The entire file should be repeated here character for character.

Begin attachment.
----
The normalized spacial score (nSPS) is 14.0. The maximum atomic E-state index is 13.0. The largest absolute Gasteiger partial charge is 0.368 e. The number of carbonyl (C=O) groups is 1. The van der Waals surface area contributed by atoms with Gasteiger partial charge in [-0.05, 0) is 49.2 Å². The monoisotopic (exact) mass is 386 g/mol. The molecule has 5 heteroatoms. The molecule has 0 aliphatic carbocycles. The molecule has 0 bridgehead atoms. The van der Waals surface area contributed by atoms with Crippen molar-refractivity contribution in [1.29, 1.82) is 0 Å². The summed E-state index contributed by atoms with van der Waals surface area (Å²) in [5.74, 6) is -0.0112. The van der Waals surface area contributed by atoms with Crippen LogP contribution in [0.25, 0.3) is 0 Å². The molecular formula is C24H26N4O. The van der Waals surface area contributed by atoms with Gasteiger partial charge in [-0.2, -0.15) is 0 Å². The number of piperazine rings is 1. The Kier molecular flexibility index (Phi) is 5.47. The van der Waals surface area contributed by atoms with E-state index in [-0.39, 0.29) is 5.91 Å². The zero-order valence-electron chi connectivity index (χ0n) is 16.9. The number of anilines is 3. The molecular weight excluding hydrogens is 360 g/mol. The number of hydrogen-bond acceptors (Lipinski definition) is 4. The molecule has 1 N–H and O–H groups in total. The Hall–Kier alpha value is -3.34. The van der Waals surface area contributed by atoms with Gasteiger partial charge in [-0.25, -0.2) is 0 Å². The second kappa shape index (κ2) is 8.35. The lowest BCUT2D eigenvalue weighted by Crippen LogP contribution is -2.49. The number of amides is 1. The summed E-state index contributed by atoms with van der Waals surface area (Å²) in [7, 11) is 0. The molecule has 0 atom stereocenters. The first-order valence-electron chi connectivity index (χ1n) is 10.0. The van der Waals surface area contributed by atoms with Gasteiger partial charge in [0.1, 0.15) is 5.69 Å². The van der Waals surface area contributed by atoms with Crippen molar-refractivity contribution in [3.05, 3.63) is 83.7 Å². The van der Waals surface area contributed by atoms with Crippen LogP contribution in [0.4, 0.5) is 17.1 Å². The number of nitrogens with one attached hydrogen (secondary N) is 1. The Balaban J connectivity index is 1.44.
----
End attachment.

The normalized spacial score (nSPS) is 14.0. The maximum atomic E-state index is 13.0. The largest absolute Gasteiger partial charge is 0.368 e. The number of carbonyl (C=O) groups is 1. The van der Waals surface area contributed by atoms with Gasteiger partial charge in [-0.05, 0) is 49.2 Å². The monoisotopic (exact) mass is 386 g/mol. The molecule has 5 heteroatoms. The molecule has 0 aliphatic carbocycles. The molecule has 0 bridgehead atoms. The van der Waals surface area contributed by atoms with Crippen molar-refractivity contribution in [1.29, 1.82) is 0 Å². The summed E-state index contributed by atoms with van der Waals surface area (Å²) in [5.74, 6) is -0.0112. The van der Waals surface area contributed by atoms with Crippen LogP contribution in [0.25, 0.3) is 0 Å². The molecular formula is C24H26N4O. The van der Waals surface area contributed by atoms with Gasteiger partial charge in [-0.2, -0.15) is 0 Å². The number of piperazine rings is 1. The Kier molecular flexibility index (Phi) is 5.47. The van der Waals surface area contributed by atoms with E-state index in [-0.39, 0.29) is 5.91 Å². The zero-order valence-electron chi connectivity index (χ0n) is 16.9. The number of anilines is 3. The molecular weight excluding hydrogens is 360 g/mol. The number of hydrogen-bond acceptors (Lipinski definition) is 4. The molecule has 1 N–H and O–H groups in total. The Hall–Kier alpha value is -3.34. The van der Waals surface area contributed by atoms with Gasteiger partial charge in [-0.25, -0.2) is 0 Å². The second kappa shape index (κ2) is 8.35. The lowest BCUT2D eigenvalue weighted by Crippen LogP contribution is -2.49. The number of amides is 1. The summed E-state index contributed by atoms with van der Waals surface area (Å²) in [7, 11) is 0. The molecule has 0 atom stereocenters. The first-order valence-electron chi connectivity index (χ1n) is 10.0. The van der Waals surface area contributed by atoms with Gasteiger partial charge in [0.1, 0.15) is 5.69 Å². The van der Waals surface area contributed by atoms with Crippen molar-refractivity contribution in [3.05, 3.63) is 83.7 Å². The van der Waals surface area contributed by atoms with Crippen LogP contribution in [0.4, 0.5) is 17.1 Å². The number of nitrogens with one attached hydrogen (secondary N) is 1. The Balaban J connectivity index is 1.44.